Feminist lawyer Sarah Weddington was the youngest person ever to argue a case before the Supreme Court at age 26.
Her efforts saw the pro-abortion Jane Roe argument win the landmark Roe v. Wade case in 1973.
Early Sunday morning, as the Supreme Court is reconsidering the details of U.S. abortion law, the lawyer passed away in her sleep after “a series of health issues,” a former student announced. She was 76.
With her former classmate Linda Coffee, Weddington had been looking for a client to challenge state laws restricting legal abortions to mothers whose lives were endangered by carrying their baby to full term.
Weddington, in her book about Roe v. Wade, said that in 1967 during her third year of law school, she had traveled to Mexico herself to access an abortion, which was illegal in the United States at the time.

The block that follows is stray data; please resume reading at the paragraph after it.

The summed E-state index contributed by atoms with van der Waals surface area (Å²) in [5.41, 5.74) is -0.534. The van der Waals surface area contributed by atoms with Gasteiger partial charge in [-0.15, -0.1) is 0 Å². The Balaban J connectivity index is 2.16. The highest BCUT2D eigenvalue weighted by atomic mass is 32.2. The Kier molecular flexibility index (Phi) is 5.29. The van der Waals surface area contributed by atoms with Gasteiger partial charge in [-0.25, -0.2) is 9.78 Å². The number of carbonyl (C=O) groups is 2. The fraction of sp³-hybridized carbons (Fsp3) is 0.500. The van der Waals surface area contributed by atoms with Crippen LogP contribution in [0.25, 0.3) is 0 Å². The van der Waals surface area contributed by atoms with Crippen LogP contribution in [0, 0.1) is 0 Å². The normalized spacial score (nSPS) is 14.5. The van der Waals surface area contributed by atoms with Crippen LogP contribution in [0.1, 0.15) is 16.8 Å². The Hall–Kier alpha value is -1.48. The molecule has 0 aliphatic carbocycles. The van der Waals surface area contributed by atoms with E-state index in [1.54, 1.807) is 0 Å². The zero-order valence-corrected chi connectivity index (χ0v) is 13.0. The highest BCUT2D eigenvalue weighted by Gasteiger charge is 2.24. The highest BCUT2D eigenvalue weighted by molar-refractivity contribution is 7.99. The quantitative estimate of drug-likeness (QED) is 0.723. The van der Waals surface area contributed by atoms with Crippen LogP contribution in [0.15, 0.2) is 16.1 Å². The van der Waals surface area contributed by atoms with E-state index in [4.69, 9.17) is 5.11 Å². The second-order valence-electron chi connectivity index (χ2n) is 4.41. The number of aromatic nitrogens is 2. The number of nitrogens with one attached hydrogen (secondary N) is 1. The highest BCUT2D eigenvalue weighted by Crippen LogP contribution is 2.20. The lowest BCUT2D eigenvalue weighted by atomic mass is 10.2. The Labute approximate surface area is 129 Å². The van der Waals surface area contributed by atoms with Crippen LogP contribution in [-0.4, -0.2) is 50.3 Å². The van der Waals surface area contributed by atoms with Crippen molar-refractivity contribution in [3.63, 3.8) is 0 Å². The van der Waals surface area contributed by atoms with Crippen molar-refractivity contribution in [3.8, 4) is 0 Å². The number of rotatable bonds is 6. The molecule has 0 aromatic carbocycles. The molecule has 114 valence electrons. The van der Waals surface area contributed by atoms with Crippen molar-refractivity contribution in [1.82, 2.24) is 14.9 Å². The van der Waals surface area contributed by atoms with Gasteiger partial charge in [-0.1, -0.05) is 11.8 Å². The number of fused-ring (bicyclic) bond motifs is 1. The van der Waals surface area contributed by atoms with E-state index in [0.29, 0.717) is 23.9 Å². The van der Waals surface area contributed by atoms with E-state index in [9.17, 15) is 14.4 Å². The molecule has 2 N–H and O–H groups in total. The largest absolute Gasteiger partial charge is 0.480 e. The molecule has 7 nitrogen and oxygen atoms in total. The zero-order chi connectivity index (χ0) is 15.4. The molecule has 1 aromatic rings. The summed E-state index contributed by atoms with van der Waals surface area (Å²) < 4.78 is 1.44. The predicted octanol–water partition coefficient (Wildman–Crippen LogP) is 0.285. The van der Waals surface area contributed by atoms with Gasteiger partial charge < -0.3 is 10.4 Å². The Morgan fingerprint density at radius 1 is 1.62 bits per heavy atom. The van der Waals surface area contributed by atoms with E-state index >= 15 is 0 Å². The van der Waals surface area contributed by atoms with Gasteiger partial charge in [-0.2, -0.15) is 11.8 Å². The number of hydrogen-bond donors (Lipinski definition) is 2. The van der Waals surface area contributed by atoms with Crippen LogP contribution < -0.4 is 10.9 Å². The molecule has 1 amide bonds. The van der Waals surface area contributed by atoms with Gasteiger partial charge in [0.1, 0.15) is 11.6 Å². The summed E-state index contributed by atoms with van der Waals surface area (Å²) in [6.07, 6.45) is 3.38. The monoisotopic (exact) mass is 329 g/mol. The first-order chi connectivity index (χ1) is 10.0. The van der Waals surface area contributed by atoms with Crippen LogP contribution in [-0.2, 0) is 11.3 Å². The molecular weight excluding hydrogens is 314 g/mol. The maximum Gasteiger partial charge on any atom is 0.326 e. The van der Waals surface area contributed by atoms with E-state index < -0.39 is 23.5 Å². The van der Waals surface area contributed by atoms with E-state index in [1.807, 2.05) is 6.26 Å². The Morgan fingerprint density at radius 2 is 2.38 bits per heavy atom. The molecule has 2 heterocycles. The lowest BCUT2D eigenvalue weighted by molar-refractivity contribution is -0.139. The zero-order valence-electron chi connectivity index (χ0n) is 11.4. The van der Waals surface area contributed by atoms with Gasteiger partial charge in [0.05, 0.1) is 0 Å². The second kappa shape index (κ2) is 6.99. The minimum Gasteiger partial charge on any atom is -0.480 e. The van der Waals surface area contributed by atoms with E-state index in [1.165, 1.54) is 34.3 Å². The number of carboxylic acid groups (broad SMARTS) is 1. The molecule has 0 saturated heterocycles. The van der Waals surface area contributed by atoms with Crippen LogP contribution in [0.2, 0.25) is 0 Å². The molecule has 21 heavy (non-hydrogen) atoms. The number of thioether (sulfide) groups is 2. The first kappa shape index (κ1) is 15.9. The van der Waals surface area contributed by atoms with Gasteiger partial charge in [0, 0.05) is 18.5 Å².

She and Coffee took on the case for “Jane Roe” (aka Norma McCorvey) in 1971 on referral and eventually filed a class-action lawsuit against the state, represented by Dallas County District Attorney Henry Wade.
In 1973, the court ruled 7–2 in favor of legalizing abortion in the United States during the first trimester, or first 12 weeks. This was extended in the 1992 companion case “Roe v. Wade and Planned Parenthood v. Casey” to the time of fetal viability for life outside the womb, somewhere around the 24-week gestation mark.
Her death comes as the Supreme Court is considering an appeal of Mississippi’s ban on abortions after 15 weeks of pregnancy, which could rewrite part of Roe v. Wade.
Specifically, the court is considering “whether all pre-viability prohibitions on elective abortions are unconstitutional.”